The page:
3. John J Bowman Single Barrel Bourbon

    Bourbon — Virginia, USA

    Tasted
    4.0
    4.0 out of 5 stars
    Bottled in 2017. This is close to a perfect bourbon that doesn't get enough love. It failed to sell out at my local store despite a “highly allocated, one per customer” label. This whiskey is incredibly balanced and smooth. It is very smooth with sweet cinnamon and vanilla; yet it is balanced against undeniable dark chocolate, leather, and oak. This is an NAS bourbon, but it tastes like it’s been aged for 8+ years. This whiskey is on par with Four Roses Single Barrel, and absolutely worth the price of admission. Score: * (unforgettably good) How much does a bottle cost: $50-70 How much do I think a bottle is worth: $70
    55.0 USD per Bottle
  4. Parker's Heritage Barrel Finished in Orange Curaçao Barrels

    Bourbon — Kentucky, USA

    Tasted
    4.0
    4.0 out of 5 stars
    $24 for 1.5 ounces at Daikaya Ramen This was a great dessert after a bowl of tonkotsu ramen. The orange flavors made this a very unique experience for me, and one I want to go back to. At 7-8 years of age, this had the perfect amount of wood influence - a spicy vanilla and just a touch of dark chocolate bitterness. There is a fair amount of rye spices as well, as the mashbill is 10% rye. The orange curacao barrels infuses just the right amount of clementines and candied oranges. It really provides a needed extra-dimensional jaunt of fruitiness, as I find most traditional bourbons to have a one-dimensional and repetitive fruity profile. The orange liqueur finish, for me, does not take over, and this does not feel at any point like a cocktail or flavored whisky. I know I am still drinking bourbon. If you are a bourbon purist, you will disagree, and find this whisky overpriced even at MSRP. Not that it matters because if you find this bottle, it probably won’t be at MSRP. Unfortunately, Parker’s Heritage is one of those “highly allocated” bourbon releases that is unavailable in bottle form to someone like me, who simply does not care enough to chase bottles. Score: * (unforgettably good) How much does a bottle cost: $90-100 at retail. $250-500 on secondary. How much do I think a bottle is worth: $150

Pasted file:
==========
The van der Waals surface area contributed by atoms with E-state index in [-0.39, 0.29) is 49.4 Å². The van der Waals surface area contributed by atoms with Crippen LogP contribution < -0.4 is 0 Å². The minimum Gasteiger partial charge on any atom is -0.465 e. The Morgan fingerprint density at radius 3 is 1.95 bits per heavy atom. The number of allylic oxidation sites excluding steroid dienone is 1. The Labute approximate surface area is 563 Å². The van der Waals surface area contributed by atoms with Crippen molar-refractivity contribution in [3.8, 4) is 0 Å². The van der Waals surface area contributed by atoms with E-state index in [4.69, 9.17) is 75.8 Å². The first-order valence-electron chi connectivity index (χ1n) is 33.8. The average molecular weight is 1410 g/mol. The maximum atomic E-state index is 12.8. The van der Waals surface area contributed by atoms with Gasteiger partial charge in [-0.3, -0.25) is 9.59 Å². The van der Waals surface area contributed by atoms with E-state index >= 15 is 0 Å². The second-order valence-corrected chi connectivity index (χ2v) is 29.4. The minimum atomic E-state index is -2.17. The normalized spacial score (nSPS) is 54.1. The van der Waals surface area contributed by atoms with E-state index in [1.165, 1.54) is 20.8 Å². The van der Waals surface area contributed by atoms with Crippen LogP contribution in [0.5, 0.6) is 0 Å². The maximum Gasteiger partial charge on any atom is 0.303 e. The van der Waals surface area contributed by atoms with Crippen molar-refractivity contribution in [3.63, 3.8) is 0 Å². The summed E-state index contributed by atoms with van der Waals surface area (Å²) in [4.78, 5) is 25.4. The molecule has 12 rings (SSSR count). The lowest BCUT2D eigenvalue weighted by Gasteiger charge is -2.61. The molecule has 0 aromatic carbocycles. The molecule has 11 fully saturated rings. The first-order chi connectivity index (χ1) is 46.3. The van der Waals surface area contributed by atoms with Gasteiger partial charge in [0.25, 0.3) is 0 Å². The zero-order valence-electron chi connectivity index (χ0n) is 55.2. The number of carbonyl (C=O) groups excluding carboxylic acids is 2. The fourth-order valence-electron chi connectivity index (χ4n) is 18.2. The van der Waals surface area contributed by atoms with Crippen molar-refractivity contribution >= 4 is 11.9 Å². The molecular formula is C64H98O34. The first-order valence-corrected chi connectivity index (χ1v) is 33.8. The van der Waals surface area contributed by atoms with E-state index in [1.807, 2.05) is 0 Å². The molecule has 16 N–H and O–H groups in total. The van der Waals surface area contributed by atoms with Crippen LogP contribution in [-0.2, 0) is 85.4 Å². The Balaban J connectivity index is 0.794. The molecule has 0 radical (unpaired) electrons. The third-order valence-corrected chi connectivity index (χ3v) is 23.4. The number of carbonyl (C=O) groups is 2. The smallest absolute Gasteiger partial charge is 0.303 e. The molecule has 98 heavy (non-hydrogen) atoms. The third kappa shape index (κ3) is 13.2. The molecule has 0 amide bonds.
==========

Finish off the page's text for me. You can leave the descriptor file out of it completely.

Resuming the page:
24.0 USD per Pour
  5. Compass Box Spice Tree Extravaganza

    Blended Malt — Scotland

    Tasted
    2.5
    2.5 out of 5 stars